Caro nome and Rigoletto's
by Marco Milano
Rigoletto is chronologically the first opera in
Giuseppe Verdi's Trilogia Popolare, formed by Rigoletto, Il
Trovatore and La Traviata. In spite of this, from the musical point
of view Rigoletto is less traditional than Trovatore, but has in
common with it the remote historical setting, while La Traviata will
present (or at least will try to present) an astonishing "contemporary"
In Rigoletto, whose structure is very different from conventional
Italian opera (lack of entrance arias and final concertati, brief
ouverture, etc.), much was said about the beauty and novelty of the famous
Gualtier Maldé... Caro nome, where Gilda expresses her feelings for The
Duke (believed a student) with numberless colorature, and many consider
this piece the symbol of Gilda's character.
- We do
not agree with all this admiration, and Caro nome seems to us terribly
full of artificial, mawkish, sickly sweet flavors, that are in strong contrast
with Rigoletto's global musical atmosphere, that is imposingly dramatic
(as we can see in the hunchback's singing and in the continuos link with the
"curse": La maledizione was the first title of the opera), and also
contrasting with Gilda's ethereal sublimity (as in her death scene).
The sole deep link that Caro nome has with the rest of the opera is
with Questa o quella and La donna è mobile (the other
world-famous piece in this opera), a link made of melodic, tonal and musical
donna è mobile is surely a real masterpiece,
coming from Verdi's most fluid musical vein, but we must note that like
Gilda's one, both The Duke's aria and his cabaletta are detached from
Rigoletto's musical atmosphere. But... this is justified by The Duke's
personality, truly different from the inner suffering of his jester, from
Sparafucile's darkness, from the innocence of the young he seduces, from
Rigoletto's entire atmosphere.
On the contrary, Caro nome is extraneous also to Gilda's musical area.
So we have an issue: established the difference between Questa o quella
- La donna è mobile - Caro nome and the rest of Rigoletto
and established the similarities among the three pieces, we find that the
first two are "justified" by the personality of the character (The Duke),
while the third is extraneous even to the personality of the singer (Gilda).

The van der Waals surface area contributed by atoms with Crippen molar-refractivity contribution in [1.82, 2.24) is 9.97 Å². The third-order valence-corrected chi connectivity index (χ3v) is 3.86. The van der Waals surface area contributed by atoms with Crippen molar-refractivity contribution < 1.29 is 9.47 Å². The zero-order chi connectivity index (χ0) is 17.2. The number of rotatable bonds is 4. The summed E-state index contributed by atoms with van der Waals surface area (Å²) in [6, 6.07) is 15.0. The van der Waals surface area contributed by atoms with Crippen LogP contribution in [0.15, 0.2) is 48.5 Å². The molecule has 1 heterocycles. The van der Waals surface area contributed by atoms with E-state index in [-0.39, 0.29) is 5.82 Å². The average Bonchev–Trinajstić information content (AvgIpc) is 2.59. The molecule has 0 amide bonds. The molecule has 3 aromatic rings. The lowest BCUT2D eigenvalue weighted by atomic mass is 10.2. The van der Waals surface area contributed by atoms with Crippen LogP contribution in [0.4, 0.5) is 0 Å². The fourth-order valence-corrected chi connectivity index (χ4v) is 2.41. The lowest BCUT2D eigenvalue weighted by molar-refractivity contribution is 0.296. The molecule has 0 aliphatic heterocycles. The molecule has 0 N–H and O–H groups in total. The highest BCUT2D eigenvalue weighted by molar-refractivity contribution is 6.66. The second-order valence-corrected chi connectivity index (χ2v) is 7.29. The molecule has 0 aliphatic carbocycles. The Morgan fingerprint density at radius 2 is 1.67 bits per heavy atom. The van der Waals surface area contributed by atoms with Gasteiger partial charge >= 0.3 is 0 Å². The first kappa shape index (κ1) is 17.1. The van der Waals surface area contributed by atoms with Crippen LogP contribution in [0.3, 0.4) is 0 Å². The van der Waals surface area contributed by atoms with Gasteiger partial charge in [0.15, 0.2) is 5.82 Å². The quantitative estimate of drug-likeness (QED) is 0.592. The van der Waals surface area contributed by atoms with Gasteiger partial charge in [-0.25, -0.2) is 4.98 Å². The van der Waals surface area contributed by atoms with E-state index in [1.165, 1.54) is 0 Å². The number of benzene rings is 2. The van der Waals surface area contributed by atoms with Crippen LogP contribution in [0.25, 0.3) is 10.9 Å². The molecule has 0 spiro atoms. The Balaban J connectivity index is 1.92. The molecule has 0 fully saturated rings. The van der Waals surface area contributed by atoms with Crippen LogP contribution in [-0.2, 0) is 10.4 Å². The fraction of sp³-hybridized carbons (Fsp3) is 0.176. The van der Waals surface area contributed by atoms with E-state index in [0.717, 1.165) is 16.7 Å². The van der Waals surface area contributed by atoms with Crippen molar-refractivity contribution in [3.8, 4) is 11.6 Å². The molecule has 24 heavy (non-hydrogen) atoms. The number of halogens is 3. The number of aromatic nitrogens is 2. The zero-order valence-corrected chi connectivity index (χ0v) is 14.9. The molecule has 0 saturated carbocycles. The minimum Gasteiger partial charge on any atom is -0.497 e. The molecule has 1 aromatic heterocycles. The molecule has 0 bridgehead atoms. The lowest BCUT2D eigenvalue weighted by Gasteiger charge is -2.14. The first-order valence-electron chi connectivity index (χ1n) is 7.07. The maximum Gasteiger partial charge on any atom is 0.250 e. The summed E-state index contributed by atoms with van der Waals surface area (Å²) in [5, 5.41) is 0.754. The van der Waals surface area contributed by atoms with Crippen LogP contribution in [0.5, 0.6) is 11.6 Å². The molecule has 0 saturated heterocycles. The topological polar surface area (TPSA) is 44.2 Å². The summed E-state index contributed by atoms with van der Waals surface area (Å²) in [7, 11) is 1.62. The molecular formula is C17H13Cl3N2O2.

Why such a difference of musical-dramatic treatment?
- We can
try to find a reason deeper than the simple "necessity of a great
coloratura aria" to explain the distance between Caro nome and
Gilda's musical atmosphere, and just the link with The Duke's arias can give
us a clue. We think that Caro nome pertains to The Duke's musical and
psychological area: while the lyrics are an expression of Gilda's personality,
the music is entirely an expression of The Duke's one, and this is the reason
of its link to La donna è mobile and Questa o quella instead of
to the other musical expressions by Gilda.
A possible explanation of the mystery is this one: Verdi's genius probably
wanted to put in evidence how The Duke's personality completely subjugated
Gilda's one, forcing her even to express using The Duke's musical style.
So we think that Caro nome is "The Duke's music", and for this reason
in Rigoletto there is only one great differentiation, the one between
The Duke's musical area and the rest of the opera, as even the other
extraneous area, represented by Caro nome, actually pertains to the
same Duke, who forced his way into Gilda's "weak" personality.
- Another confirmation of this
hypothesis can be found in the plot. The Duke ensnared Gilda so much that she
sings using The Duke's style, so different from hers, showing a total loss of
her personality, drowned in her love for the noble rake, and this provokes her
death: in spite of her discovering The Duke's infidelity and his lecherous
life, she is so "Duke-made" that decides to die to save his life, annihilating
her existence, that goes on ideally in the survival of The Duke alone.
After the final tragedy, Gilda recovers herself, and expresses again in the
innocent, sublime style that is her own: while dying in her father's arms, she
is pushed to Heaven's "beyond", freed from The Duke's expressive modules.